I’m glad to say that here in the UK I have never been pressured by any Christian or any church to change my sexual orientation. I also admit that I have never (or perhaps only very occasionally) prayed for my orientation to change. These things may reflect the fact that I haven’t been involved in very conservative Christian circles since I was a young lad, although in recent years several brave SSA/gay conservative Christian leaders in the UK have both ‘come out’ and then advocated what in the a Side B approach, rather than gay conversion therapy. (Nevertheless, conversion therapy has been a problem here in the UK, to the extent that our government is legislating to ban it in many circumstances.)

    The many stories of faithful SSA/gay Christians who earnestly pray that their orientation should change, to no avail, and the failure of Exodus and other ex-gay ministries to achieve a lasting change in most of their clients’ sexual orientation should send a clear signal to your conservative Christian detractors that God accepts us as we are, and does not see a change in sexual orientation as a prerequisite to salvation. More fundamentally your detractors need urgently to reflect that John 3, v 16 does not say ‘For God so loved the world that he gave his only Son, so that everyone who belives in Him, except those who are not wholly heterosexual in orientation, may not perish but may have eternal life.’ (I know that the Gospel writers did not categorise sexuality in the way that we do in the twenty-first century, but I think my point is still valid.)

    Although I believe that SSA has a positive side – an appreciation of beauty, not just of appearance but also of character – it also, of course, includes a temptation to sin – to engage in a sexual relationship/sexual activity with another man. And yet – temptation is not the same as sin! Jesus was tempted, as scripture shows, but without sin, and that is the pattern which he calls us to follow: temptation will come but we are to resist it, with the aid of the Holy Spirit, just as our straight brothers and sisters in Christ are called to do.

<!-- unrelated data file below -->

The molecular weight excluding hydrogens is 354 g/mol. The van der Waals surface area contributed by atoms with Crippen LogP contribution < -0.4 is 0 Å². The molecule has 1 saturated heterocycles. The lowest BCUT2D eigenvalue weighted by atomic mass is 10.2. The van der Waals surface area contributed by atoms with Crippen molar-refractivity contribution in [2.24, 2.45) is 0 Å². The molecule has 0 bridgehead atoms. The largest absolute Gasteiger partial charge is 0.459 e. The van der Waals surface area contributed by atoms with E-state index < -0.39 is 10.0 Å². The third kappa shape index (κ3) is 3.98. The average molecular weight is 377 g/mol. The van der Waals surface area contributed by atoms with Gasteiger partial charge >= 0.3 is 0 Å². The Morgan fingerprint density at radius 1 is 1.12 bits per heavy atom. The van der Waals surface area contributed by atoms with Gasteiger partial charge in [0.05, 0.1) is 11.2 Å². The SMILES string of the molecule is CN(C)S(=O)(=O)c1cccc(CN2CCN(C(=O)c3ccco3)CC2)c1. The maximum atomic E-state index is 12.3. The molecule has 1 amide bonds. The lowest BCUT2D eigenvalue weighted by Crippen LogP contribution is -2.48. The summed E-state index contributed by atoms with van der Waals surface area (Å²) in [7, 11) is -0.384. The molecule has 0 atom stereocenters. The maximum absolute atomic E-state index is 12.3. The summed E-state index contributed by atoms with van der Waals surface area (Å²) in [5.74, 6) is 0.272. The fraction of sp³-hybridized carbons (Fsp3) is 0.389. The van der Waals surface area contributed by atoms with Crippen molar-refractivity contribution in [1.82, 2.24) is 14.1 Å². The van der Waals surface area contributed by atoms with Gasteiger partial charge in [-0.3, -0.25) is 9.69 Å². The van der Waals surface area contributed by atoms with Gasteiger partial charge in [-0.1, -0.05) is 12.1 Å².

I hope that you will be upheld by the solidarity of your fellow contributors to YOB and its many supporters, including me.

  • Our Dear Brother-in-Christ, Aaron. Thank you, thank you, thank you for sharing such wonderfully a written testament to faith, His grace, and the hypocrisy of such Earthly-human judgments placed upon so many by those seeking to impose their own absolutes in the name of God. Your points are poignant and heart-felt. There is no doubt that your words are inspired by the immense power of The Holy Spirit, who seeks through you as a humble vessel, to diminish the divisive judgments, promote empathy and understanding, and reiterate our Lord’s limitless grace. Well done, humble servant.

  • I haven’t experienced this pressure myself at this point, but then again, my fellowship w most Christians isn’t deep enough to talk about my sexuality.
    BUT I did have an interesting convo w a gentleman who had just been through 2 years at Teen Challenge and who, after I shared about my experience w addiction (my sexual addiction) 30+ years ago, as well as my orientation–noting that it hadn’t changed, and that I was alright w that—insisted that he had been “delivered” from homosexuality. He told me about two sisters I know of who minister in Theophostics (similar to Leonne Payne’s Inner Healing stuff). I’m familiar w their ministry and can confidently say that they are not as effective as they think they are and are “ultra-spiritual” in their approach—ie minimizing the complexity of what is normally the therapeutic process of approaching trauma.
    I wanted to warn him that things may not be as “resolved” as he thinks. But he was caught up in his wishful zeal and wasn’t open at all!!!
    I fear for what will happen to him when his childish zeal wears off and he likely experiences same-sex attraction again. His whole *hope* is in his being “healed” and “delivered!”

    We who have come to admit that the change we sought is not happening can have a wonderful peace and liberty that is not based on what we think the outcome should be, but on God’s love for us!
    Though most of us don’t experience “deliverance,” we can, indeed, experience knowing God’s love in a way that brings deep peace, security, hope, joy, and freedom!!!